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Wednesday, December 19, 2012

'Hanna-Barbera Christmas Classics Collection:' Some of the Best Holiday Specials You Never Saw



The WB Archive Collection came through once again in releasing the DVD set of "Hanna Barbera Christmas Classics Collection" at a time in which world events, frantic holiday activity, and a stormy pattern over the northeast is contributing to some folks not minding so much if the Mayans are right about the world ending in a few days. These three specials provide a nice (and legal) mood elevator.

These three 30-minute cartoons were a nice treat last night, and tomorrow night's viewing will include the companion DVD set of "Rankin/Bass TV Holiday Favorites Collection." Friday's posting will report on that one.

Discovering the three Hanna-Barbera specials from my childhood that I do not recall watching during that period was a nice surprise. Another delight was hearing the voices of Elroy Jetson, Snagglepuss, and many other Hanna-Barbera classic characters coming out of new animated friends. 

The trademark elements of the perpetual loop backdrops that Hanna-Barbera particularly used in "The Flintstones" and the sound effects that children of the '70s will recognize from "Scooby-Doo" and similar classics added to the fun.

"A Christmas Story," not to be confused with the hilarious film that a Turner network station loops endlessly every year, tells the tale of Goober the dog and Gumdrop the mouse frantically searching for Santa on Christmas Eve to deliver the waylaid Christmas list of the boy of the house. This tale is a MUCH kinder and gentler version of the the plot of the "The Road to the North Pole" episode of "Family Guy in which a randy alcoholic pompous dog and maniacal foul-mouthed baby go in search of Saint Nick.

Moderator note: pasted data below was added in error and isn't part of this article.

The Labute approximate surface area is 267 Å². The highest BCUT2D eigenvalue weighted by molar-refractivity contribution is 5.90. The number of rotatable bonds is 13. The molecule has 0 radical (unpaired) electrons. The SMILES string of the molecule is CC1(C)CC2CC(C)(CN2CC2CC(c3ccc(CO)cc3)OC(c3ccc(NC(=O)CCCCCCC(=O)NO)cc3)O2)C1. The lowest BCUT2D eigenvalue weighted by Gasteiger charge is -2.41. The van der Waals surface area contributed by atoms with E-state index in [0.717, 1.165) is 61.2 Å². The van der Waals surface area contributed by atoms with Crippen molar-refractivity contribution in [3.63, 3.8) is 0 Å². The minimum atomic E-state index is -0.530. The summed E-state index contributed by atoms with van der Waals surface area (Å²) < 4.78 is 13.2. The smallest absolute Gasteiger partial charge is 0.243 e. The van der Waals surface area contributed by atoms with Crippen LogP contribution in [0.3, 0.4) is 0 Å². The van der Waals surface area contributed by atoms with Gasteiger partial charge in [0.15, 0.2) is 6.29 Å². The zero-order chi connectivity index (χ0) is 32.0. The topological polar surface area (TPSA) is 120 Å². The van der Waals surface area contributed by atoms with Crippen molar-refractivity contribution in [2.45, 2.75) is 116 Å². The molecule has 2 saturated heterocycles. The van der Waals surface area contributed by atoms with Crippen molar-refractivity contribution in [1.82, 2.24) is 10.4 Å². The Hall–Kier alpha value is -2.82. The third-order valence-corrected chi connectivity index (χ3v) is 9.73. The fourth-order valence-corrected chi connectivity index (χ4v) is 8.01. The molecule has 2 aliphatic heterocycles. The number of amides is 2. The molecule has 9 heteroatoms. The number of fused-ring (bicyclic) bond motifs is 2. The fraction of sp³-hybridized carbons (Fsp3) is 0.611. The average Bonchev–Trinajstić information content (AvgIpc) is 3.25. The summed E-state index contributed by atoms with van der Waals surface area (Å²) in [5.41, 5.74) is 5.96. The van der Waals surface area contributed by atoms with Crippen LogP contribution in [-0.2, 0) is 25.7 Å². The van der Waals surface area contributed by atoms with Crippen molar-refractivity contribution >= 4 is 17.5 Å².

Goober, who bears absolutely no resemblance to the Hanna-Barbera paranormal investigator of the same name, is very similar to one of the canine detectives in Hanna-Barbera's mid-70s Saturday morning show "Clue Club." My Christmas wish is that WB Archive Collection release that one.

Goober and Gumdrop are quite entertaining, and the chase for Santa is more exciting than one would have thought. I especially liked the homage to "101 Dalmatians" by using a twilight bark (which has nothing to do with hairless sparkly vampires) like technique to track down Big Red.

The second offering is a faster-paced and more humor-oriented Dick Van Dyke narrated fable entitled "The Town Santa Forgot." This one revolves around a cartoonishly greed boy named Jeremy Creek who already has enough toys for 442 children but sends Santa a 1/2 mile long Christmas list. 

Jeremy's plan is foiled in a funny and kid-friendly manner, and everyone lives happily ever after. The outcome of that part of the story is somewhat predictable, but I missed the twist at the very end. However, I still do not always guess the correct villain on "Scooby-Doo."

"Casper's First Christmas" is the third offering. I anticipated this one the most, which may be why it is was a slight disappointment. The main story revolves around Casper the Friendly Ghost and his equally life-impaired companion Hairy Scarey facing the holiday season condemnation of the abandoned house in which they reside.

The classic Hanna-Barbera '60s cartoon characters, Yogi and BooBoo Bear, Quick Draw MacGraw, Snagglepuss, Huckleberry Hound, and Auggie and Doggie Daddy show up on Christmas Eve to take shelter after getting lost on their way to a ski lodge.

The main problem is that '60s gang simply is not very animated (pun 100-percent intended) and do not really reflect their individual characteristics. They honestly do not add anything to the otherwise decent Christmas tale about Hairy Scarey getting into the Christmas spirit. (Pun also intended.)

Anyone with questions or comments regarding this set is encouraged to email me. I will respond assuming that the world does not end.